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Cool lua stuff, and nice to see the improved Stage 1. I expect the improvements will only become more important after the start, since there are more and more colors and thus more chances to save joins. I put together a program to test solutions. There's a lot of code but most of it is just ported from the C program. Choose the level first, and then you can paste in a move sequence or add and subtract moves with the buttons. Hopefully this is a bit easier than loading up the emulator, and it'll also give you textual positions from partyway through a solution that you can then feed into my program. http://mzrg.com/games/denki/tester.html I also ran the program a bunch to generate more solutions (with no 2-of-a-kinds, or with 2 matches instead of just 1 or 3) but there's a lot of output, so I'll post stuff later after I've looked at it. ----------------------------- EDIT: I looked through the output, and also tried out a new heuristic (in the suboptimal solver, it keeps the best solutions in terms of the sum of the minimum distance for each color, not the overall minimum distance). Sometimes it saves moves and sometimes it doesn't. I put my big table of solutions up as a sheet on the planning spreadsheet. There are always more improvements that can be made, but this is enough to chart out a potential run of the whole thing. I used rough timings of 85 frames for each match and 180 for a pair/3-of-a-kind cutscene, but those are probably not super accurate, so when two solutions are close it's probably worth testing both.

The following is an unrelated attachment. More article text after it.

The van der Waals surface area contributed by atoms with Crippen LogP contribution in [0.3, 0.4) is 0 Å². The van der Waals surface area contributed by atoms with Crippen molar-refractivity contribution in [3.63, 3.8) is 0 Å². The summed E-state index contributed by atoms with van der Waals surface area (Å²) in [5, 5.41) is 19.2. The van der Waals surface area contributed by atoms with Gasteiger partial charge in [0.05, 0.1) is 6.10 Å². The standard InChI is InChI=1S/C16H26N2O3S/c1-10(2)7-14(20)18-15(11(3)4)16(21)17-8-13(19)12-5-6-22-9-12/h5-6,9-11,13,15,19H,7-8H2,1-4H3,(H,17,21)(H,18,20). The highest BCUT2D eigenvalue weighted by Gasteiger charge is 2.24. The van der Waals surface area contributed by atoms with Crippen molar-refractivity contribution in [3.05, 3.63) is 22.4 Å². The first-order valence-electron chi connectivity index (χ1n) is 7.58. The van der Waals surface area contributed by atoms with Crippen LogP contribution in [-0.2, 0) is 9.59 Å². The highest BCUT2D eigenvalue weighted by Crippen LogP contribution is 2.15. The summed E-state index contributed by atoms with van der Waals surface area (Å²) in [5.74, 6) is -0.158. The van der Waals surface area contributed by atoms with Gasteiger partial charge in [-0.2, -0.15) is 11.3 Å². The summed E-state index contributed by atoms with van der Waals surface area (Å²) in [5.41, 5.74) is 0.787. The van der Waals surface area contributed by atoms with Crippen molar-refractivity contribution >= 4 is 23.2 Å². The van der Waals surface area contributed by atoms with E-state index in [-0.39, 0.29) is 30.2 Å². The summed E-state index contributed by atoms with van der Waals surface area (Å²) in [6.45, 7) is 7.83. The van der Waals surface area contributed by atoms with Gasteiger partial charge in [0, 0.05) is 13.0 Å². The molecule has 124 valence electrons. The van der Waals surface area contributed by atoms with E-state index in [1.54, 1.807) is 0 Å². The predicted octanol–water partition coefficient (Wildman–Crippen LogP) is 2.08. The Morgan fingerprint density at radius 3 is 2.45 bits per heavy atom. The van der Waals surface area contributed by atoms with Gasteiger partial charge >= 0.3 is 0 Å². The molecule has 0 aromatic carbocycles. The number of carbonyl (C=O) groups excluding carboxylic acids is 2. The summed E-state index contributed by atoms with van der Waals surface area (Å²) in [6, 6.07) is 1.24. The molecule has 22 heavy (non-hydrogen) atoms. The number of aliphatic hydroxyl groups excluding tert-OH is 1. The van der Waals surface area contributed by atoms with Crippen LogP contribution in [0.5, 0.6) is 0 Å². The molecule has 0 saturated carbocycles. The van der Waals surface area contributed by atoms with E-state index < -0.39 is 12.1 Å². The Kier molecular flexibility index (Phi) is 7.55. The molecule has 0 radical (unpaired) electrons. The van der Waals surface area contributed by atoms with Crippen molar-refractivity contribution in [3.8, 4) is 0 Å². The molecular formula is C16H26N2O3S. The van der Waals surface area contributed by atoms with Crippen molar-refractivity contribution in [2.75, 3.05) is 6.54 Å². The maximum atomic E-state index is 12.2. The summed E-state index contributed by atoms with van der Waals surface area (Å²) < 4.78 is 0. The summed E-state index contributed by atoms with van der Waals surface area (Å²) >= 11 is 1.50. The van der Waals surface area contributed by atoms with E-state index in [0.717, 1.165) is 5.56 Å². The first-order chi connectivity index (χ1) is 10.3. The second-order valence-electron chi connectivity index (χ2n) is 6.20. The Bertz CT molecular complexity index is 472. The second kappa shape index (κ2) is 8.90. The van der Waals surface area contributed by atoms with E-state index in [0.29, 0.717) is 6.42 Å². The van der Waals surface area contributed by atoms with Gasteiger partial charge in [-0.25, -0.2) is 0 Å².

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Bump. I ran through all of the remaining levels without a 1-pair solution, and tried to find better solutions (or convince myself they are certainly or probably impossible). I used the technique of starting partway through a solution I already have, which can sometimes give solutions that are only a few moves off the current best. That Javascript program in the previous post came in really handy for that! There are still a bunch of levels where I couldn't find solutions (or couldn't find good ones), but this should be good for now. The new solutions are on the Google Doc. While we plan out the levels and make a WIP... I'm thinking about maybe a 100% run too. I'd at least like to max out the trophy room. I'm pretty sure that requires completing all main-game levels (30 in the first 7 areas and 25 in the last), plus the 30 Club levels (which require enough stars in the main levels to unlock). It might be cool to also get all available stars, which is only a small difference and will definitely feel more complete. You can get stars by making a bonus shape (1 star) or a 3-of-a-kind (3 stars) on certain levels, and since the ingame par is irrelevant, we would only have to complete those levels once, getting the bonuses as we go. Right now, I can find some 3-of-a-kind and bonus shape solutions, but it's not easy since it's common to end up with incompatible shapes, so I can only really get solutions if they're relatively easy. My plan is to add some code where you can set a fixed shape, and get rid of any positions with shapes that can't be part of that shape. For instance, in 1x15, the bonus shape doesn't include any 2x2 blocks, so if we ever form a 2x2 block we know we have made a wrong move. For 3-of-a-kind puzzles, this will help make sure the pieces all form part of the same goal shape.